Greenleaf notes that ‘carefully and imaginatively designed trustee information will serve three ancillary purposes’ – perhaps next time we will briefly explore these three purposes…then again.

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WHAT DO TRUSTEES NEED TO KNOW?

Greenleaf writes: What do trustees need to know?  They need to know what is required to carry the four major functions of trustees… (1)Set the goals and define the obligations, (2) appoint the top executive and design the top administrative structure, (3) assess the total performance of the institution, and (4) take appropriate action based upon what has been found in (3).  In addition, there usually are certain areas specified in the by-laws for trustee action.

How is the content of this trustee knowledge to be determined?  Who will secure it?  And how is it best presented and utilized?

The content will be what trust will be what trustees need to know in order to act, in the first instance, on matters with which they should be concerned.  …Trustees will need information in addition to what administrators and staffs give them so that they can make their own independent judgment…  Trustees will decide the extent and nature of the information they require in each area where they will make the decision.  It is important, however, that all information to trustees…be designed for the special needs of trustees.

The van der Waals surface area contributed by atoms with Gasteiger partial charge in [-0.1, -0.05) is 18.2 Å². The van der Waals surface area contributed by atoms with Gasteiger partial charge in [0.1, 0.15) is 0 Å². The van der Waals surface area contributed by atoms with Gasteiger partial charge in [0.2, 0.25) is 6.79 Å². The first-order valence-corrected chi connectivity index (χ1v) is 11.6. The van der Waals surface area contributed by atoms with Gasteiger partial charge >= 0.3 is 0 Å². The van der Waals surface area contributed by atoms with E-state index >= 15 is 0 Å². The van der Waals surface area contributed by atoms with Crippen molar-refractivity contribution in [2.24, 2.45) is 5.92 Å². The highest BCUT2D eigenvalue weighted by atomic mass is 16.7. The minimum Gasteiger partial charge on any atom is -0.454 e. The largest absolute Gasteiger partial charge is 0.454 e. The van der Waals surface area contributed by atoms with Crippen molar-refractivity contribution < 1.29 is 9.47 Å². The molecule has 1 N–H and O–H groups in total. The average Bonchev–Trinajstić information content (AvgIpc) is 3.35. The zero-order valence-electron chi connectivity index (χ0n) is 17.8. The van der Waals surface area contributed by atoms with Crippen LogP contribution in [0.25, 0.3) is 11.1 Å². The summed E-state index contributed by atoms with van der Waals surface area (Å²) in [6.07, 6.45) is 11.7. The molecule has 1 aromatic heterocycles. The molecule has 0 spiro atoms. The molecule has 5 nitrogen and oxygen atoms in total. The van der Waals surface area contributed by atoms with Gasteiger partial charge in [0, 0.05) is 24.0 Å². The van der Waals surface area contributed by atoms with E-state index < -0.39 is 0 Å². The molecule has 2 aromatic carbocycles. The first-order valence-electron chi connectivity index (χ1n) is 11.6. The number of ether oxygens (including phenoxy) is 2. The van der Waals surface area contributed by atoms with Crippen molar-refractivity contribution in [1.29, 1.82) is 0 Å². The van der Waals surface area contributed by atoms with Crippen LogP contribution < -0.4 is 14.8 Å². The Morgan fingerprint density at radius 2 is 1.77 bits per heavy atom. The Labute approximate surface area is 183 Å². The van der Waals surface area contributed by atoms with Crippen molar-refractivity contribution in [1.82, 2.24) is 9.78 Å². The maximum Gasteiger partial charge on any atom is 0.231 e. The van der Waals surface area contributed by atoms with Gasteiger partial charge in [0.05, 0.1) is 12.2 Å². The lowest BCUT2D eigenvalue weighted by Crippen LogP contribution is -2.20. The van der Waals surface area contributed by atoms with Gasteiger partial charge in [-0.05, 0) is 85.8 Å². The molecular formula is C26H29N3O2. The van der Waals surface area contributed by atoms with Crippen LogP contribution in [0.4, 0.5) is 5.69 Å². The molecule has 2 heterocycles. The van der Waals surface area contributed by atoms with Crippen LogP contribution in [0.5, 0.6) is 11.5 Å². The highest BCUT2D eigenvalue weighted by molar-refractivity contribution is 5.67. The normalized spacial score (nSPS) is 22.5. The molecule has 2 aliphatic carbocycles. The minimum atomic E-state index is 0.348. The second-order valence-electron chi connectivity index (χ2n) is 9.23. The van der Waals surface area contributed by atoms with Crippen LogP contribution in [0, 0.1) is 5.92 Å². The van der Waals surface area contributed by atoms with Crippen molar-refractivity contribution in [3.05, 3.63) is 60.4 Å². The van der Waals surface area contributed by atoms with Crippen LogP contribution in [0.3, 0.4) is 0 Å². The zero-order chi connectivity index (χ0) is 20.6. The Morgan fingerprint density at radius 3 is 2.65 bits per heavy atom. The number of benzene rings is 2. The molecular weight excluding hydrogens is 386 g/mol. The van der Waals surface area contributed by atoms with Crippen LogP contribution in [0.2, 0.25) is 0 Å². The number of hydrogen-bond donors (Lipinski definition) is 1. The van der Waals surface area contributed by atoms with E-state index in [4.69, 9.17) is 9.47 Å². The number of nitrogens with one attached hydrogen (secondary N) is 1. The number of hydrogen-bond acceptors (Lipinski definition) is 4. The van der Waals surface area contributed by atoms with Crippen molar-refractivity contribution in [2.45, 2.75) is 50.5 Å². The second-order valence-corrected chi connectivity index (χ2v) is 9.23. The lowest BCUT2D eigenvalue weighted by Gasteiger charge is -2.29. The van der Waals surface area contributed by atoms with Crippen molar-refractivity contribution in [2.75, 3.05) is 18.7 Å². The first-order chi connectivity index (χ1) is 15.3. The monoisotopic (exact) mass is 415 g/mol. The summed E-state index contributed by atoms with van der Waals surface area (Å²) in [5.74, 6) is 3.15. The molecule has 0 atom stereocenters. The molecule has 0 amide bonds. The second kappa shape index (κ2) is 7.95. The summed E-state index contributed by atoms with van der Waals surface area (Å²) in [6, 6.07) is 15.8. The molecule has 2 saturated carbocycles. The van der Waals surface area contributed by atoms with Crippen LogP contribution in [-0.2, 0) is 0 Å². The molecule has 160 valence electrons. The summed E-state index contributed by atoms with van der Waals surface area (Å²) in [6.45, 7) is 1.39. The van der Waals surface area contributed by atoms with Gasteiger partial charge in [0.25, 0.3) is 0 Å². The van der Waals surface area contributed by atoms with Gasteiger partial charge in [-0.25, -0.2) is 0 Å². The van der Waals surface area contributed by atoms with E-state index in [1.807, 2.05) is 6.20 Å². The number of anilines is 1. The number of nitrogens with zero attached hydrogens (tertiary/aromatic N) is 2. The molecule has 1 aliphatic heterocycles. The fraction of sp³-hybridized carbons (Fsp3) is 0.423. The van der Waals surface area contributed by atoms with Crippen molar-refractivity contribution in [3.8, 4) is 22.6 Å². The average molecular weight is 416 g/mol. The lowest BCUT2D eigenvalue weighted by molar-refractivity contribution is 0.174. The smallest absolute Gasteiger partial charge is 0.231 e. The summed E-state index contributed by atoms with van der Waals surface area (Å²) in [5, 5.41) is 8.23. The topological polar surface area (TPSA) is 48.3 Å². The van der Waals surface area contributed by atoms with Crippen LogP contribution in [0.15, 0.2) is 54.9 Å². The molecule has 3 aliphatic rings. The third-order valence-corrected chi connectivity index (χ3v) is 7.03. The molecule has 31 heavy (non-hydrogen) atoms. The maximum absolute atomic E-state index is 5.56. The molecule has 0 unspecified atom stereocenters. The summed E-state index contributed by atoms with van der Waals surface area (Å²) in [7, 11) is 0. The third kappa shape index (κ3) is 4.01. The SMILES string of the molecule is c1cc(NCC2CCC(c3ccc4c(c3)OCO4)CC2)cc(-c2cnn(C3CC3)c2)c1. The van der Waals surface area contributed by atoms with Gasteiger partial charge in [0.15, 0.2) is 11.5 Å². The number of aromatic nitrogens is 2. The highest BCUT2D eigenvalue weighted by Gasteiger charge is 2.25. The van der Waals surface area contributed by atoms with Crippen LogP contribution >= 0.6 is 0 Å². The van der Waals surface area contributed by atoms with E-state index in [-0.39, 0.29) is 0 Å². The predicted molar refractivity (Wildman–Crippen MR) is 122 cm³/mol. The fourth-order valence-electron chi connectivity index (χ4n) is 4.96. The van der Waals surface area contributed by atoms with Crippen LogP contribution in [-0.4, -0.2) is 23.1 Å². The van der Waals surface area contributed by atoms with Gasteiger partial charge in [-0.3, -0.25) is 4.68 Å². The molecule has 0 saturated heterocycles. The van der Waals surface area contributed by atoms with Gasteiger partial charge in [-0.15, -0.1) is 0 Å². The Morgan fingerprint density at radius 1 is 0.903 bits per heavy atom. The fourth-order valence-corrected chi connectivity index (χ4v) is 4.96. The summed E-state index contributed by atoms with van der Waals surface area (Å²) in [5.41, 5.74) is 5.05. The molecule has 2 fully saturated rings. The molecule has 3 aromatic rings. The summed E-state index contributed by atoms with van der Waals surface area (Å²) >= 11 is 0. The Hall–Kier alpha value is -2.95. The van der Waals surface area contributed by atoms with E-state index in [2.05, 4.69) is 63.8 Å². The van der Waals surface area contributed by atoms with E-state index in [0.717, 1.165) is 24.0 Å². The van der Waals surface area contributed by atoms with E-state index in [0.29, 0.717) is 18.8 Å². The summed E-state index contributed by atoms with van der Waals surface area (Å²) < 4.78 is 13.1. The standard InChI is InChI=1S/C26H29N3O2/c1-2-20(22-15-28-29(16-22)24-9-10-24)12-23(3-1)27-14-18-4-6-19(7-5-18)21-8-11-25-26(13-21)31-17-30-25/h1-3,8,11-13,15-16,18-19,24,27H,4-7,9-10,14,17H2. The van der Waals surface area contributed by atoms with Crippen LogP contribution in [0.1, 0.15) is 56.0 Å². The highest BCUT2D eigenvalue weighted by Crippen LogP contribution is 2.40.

Gentle Reader, which of the four ‘major functions of trustees’ do boards that you know intentionally and purpose-fully address?  The term ‘goals’ can present a bit of bother for trustees and I have found that the concept of ‘outcomes’ is more helpful (the trustees define the major ‘outcomes’ and the administrators/staffs generate the goals and action steps necessary in order to achieve the outcomes).  In addition, ‘outcomes’ might well be carried over for a number of years and the ‘goals’ and ‘action steps’ for achieving them might well change even during the year.